8. A further dispute arose in early 2021 after Mr X asked the Council to release the DFG payment because the works had been completed to his satisfaction. But the Council was not satisfied the works were done properly and it asked for the outstanding issues to be resolved before it would make any payments. I consider that was a professional judgement for the Council’s technical staff to make, and I do not see that we would have grounds to fault the Council for taking that approach.
  9. Overall, I am not convinced there is evidence to suggest delay by the Council caused Mr X or Mrs Y any significant disadvantage or made any notable difference to the outcome of the DFG application. The Council also apologised for the initial delay with its assessment. In the circumstances I do not see we have reason to pursue this matter further or to recommend any additional remedy.
  10. Mr X complained he had followed the Council case officer’s guidance regarding the adaptations, so if these did not comply the officer must have given him wrong advice. In response the Council said it had provided Mr X with a detailed specification for the works in the grant schedule, and the officer made clear it was Mr X’s responsibility to ensure his contract with the builder met that specification.
  11. From the information provided, I have seen no evidence to suggest the Council gave Mr X significantly inaccurate or misleading advice in this or any other respect. In addition, I have not seen any indication that officers acted unprofessionally in his case.
  12. The Council subsequently decided that the works had been completed satisfactorily. Mr X went ahead and paid the contractor in full. But Mr X then complained again to the Council because it would not release the grant monies to him until he produced a proper invoice showing that the contractor had been paid.
  13. But as the Council has pointed out, the law regarding DFG’s says the payment of a grant is conditional on satisfactory works being done and the provision of an acceptable invoice or receipt. In the circumstances I do not see we could fault the Council for insisting on a proper receipt. Mr X evidently had some difficulty obtaining an acceptable document from his contractor. But I do not see that the Council was responsible for this issue.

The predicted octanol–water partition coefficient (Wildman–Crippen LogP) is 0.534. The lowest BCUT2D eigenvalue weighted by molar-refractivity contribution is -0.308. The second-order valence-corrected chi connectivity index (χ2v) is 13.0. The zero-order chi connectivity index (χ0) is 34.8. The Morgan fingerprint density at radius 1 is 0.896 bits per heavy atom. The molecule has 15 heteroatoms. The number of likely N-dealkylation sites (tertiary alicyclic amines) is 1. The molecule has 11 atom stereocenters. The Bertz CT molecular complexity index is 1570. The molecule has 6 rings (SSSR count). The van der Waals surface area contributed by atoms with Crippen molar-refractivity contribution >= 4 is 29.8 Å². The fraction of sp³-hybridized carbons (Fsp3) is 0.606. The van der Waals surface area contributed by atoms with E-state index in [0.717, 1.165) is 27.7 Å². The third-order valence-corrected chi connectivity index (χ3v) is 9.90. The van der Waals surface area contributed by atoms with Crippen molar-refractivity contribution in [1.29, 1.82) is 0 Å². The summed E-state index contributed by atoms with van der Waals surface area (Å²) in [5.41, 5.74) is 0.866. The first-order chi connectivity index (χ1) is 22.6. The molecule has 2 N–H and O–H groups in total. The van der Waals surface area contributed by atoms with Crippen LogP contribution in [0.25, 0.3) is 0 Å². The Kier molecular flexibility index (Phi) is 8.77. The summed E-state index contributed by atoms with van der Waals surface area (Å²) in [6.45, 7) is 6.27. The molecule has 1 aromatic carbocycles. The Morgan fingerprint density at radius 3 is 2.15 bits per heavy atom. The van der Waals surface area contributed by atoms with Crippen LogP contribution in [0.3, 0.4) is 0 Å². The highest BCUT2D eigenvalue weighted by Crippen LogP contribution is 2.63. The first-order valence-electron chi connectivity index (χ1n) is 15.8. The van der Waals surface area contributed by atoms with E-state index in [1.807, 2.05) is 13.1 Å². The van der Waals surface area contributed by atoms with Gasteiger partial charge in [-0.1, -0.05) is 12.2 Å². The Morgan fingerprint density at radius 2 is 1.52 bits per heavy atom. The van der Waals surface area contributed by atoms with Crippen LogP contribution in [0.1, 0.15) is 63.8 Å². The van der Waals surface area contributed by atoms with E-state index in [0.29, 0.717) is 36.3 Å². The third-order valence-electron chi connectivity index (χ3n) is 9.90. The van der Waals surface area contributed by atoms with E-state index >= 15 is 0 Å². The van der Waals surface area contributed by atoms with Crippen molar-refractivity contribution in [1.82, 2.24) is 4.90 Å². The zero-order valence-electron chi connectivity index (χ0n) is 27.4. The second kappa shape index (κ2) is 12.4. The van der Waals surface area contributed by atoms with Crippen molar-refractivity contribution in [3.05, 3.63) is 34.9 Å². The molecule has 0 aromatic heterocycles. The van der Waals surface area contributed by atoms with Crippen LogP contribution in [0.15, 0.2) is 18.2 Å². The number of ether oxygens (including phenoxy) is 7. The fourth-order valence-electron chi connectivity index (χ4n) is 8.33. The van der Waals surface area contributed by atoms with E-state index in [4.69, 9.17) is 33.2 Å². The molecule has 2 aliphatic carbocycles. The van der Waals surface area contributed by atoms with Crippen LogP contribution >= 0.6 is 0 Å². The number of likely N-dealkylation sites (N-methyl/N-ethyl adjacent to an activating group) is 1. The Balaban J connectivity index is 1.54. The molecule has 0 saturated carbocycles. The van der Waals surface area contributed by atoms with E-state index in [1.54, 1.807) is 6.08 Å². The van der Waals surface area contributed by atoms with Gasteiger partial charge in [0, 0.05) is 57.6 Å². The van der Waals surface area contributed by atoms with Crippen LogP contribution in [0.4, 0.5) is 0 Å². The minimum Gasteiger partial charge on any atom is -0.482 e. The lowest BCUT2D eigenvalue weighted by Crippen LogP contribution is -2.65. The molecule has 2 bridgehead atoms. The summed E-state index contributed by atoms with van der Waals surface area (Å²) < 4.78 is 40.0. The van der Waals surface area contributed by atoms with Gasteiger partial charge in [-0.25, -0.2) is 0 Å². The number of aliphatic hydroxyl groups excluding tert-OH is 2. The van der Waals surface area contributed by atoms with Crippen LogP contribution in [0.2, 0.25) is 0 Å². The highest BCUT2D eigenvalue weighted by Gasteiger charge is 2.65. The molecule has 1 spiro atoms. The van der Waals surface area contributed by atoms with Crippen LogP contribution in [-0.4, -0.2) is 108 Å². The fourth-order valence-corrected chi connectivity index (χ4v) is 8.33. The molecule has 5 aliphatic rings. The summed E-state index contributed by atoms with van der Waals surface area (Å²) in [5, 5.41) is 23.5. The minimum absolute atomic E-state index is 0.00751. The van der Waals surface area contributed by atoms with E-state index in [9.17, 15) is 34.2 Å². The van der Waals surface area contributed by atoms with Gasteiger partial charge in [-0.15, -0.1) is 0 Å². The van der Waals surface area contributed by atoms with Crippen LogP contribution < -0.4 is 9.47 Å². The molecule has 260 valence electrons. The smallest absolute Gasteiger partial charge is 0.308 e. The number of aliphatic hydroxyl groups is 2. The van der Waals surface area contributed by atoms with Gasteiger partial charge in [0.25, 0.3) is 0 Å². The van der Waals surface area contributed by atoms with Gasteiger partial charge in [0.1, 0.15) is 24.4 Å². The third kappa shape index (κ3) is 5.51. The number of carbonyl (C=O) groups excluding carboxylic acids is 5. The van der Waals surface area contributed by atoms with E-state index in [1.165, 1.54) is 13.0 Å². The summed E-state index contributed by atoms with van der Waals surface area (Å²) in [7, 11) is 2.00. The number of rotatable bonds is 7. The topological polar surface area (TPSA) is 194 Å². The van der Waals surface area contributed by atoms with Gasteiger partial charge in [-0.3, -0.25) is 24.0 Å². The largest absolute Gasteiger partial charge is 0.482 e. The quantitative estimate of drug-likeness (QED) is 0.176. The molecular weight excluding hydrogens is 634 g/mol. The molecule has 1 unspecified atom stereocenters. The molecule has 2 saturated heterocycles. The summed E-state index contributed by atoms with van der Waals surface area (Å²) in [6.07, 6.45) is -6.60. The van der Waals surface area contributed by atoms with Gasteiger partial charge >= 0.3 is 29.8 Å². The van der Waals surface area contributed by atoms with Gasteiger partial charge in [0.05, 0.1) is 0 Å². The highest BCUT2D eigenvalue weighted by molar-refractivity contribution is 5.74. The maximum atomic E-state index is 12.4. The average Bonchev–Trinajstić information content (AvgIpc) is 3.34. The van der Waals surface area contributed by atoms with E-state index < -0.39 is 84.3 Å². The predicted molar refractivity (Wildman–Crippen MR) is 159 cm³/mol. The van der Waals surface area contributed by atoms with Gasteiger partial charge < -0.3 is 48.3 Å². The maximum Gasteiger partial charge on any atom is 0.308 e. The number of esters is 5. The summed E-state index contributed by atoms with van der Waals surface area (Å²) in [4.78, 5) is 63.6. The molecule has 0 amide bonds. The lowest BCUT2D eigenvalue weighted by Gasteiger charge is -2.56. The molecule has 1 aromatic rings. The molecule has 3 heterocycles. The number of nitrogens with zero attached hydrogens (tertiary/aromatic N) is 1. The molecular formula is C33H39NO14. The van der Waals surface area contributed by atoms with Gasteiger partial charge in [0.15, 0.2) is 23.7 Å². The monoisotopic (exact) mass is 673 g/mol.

14. Mr X complained the Council had failed to make reasonable adjustments for his disability. Mr X suffers from dyslexia which affects his ability to express himself in writing.
  15. I note Mr X raised this matter in his complaint at the second stage of the Council’s complaints procedure, when he asked for a telephone call so he could provide a further explanation of the points in his complaint. But the Council did not comply with Mr X’s request and proceeded to issue its complaint response based on his written representations.
  16. The Council’s complaints procedure says that complaints can be made by telephone. It also says the Council is committed to Equal Opportunities and will make facilities available to assist individual service users in making a complaint.
  17. In the circumstances I consider it likely we would find fault with the Council for not contacting Mr X in person to discuss his complaint before issuing its final complaint response, in view of his stated communication needs.
  18. However I am not convinced Mr X suffered a significant injustice as a result to justify us pursuing this matter further. In particular I note that Mr X was able to set out his main complaint issues in writing and these points were addressed in the Council’s response. I am not clear that any further discussion of these matters would necessarily have made any substantive difference to the outcome of his complaint.
  19. In addition I note that Mr X had successfully corresponded with the Council in writing before and after July 2021. In addition I have seen references to numerous telephone conversations between Mr X and Council officers as well as visits to his home over the course of the DFG process. In the circumstances I do not see we could fault the Council in respect of its overall communications with Mr X, or that there are grounds to say it failed to understand his complaint issues in any substantive way.
  20. I also note that there has been some positive progress in Mr X’s case since he complained to us. In particular the Council has since confirmed that all works are now complete, accepted evidence of Mr X’s payment to the contractor, and sent him the DFG payment. As a result I am not convinced we could achieve a better outcome for Mr X if we were to investigate his complaint.

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Final decision

  1. We do not have enough reason to investigate Mr X’s complaint about the way the Council dealt with his mother’s application for a Disabled Facilities Grant. This is because there is insufficient evidence that any fault by the Council has caused him or his mother an injustice to warrant our further involvement.

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Investigator's decision on behalf of the Ombudsman